Youth Development in Diverse Contexts
Fordham's lab of Youth Development in Diverse Contexts (YDDC) examines the influence of various daily life experiences on developmental outcomes for youth and adolescents. We aim to understand the role of identity development, stress, and diverse contextual factors in determining psychosocial and academic trajectories for minority youth. YDDC research takes an ecosystemic approach, examining not only the role of racial experiences, but of many other factors on wellbeing, allowing for the development of a more holistic picture of youth functioning.
If you are an incoming first-year undergraduate at Fordham University, please view our Participation page. You can get started with the presurvey and access the online consent form. For information about the lab’s research projects, equipment, publications, members, or feedback from our student participants, please browse the website. Feel free to contact us with any questions via phone 718-817-5828 or email email@example.com / FUSS@fordham.edu
Ashley presenting her senior thesis at the Undergraduate Research Symposium (Spring 2019)
Jason's poster presentation at the Undergraduate Research Symposium (Spring 2019); "How Ruminative Response Exacerbates the Effects of the College Transition"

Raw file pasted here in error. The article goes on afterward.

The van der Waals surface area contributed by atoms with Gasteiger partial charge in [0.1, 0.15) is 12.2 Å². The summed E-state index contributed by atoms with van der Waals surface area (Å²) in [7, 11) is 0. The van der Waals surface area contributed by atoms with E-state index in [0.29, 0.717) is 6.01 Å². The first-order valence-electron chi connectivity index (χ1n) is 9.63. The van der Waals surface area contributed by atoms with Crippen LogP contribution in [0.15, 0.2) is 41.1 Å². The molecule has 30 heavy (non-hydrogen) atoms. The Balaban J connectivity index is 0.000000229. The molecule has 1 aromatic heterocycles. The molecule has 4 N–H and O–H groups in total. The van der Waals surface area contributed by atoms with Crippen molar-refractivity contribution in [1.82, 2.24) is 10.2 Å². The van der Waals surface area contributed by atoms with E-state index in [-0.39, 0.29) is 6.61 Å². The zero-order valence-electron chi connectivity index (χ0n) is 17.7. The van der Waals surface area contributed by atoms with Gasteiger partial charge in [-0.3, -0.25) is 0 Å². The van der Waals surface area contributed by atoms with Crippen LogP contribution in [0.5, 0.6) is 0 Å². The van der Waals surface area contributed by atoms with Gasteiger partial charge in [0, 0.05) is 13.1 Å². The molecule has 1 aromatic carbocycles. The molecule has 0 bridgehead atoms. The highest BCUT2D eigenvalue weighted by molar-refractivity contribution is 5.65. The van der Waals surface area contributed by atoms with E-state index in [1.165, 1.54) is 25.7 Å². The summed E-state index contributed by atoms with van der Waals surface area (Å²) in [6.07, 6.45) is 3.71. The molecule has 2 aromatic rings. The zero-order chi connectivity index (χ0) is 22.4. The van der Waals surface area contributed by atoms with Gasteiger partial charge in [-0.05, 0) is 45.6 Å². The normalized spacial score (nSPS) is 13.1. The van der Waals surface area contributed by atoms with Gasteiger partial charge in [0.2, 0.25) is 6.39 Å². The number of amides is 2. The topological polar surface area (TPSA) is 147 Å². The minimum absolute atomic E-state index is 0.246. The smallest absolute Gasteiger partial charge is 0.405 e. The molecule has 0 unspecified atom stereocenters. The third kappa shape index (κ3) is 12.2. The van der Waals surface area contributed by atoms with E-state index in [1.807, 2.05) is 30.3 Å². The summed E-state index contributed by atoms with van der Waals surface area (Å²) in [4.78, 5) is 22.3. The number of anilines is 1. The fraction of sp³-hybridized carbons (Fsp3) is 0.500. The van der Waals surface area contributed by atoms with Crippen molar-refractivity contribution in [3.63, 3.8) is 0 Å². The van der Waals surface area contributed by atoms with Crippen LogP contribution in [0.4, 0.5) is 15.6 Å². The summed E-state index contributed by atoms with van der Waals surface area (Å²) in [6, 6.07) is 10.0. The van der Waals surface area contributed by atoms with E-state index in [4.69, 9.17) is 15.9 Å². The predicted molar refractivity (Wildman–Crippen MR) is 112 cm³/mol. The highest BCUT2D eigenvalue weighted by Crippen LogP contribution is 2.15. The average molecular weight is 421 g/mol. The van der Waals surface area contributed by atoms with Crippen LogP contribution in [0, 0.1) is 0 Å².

Presenting research on Capitol Hill: “Not All Kids Count Sheep: Racial Differences in Sleep”
Fordham University Sleep Study (FUSS) 2019 Recruitment
Biomarker Training with Dr. David Chae
Summer Lab 2019
Celebrating all of the hard work of the lab members over the summer and saying farewell and thank you to Amy and Jasmine as they go on to the next chapter of their journey!
21st Annual STEP Statewide Conference 2019 -- Albany, NY. This three-day conference hosts a variety of Science and Technology activities and events for aspiring STEM field high school students. STEP students Jessica Figueroa and Ayooluwa Akintayo presented their poster “Exploring the Association Between Social Support, Racial/Ethnic Background, and Academic Performance”, winning 2nd place among 60+ posters in the Senior Division of the Social Science category of the Student Research Poster Competition.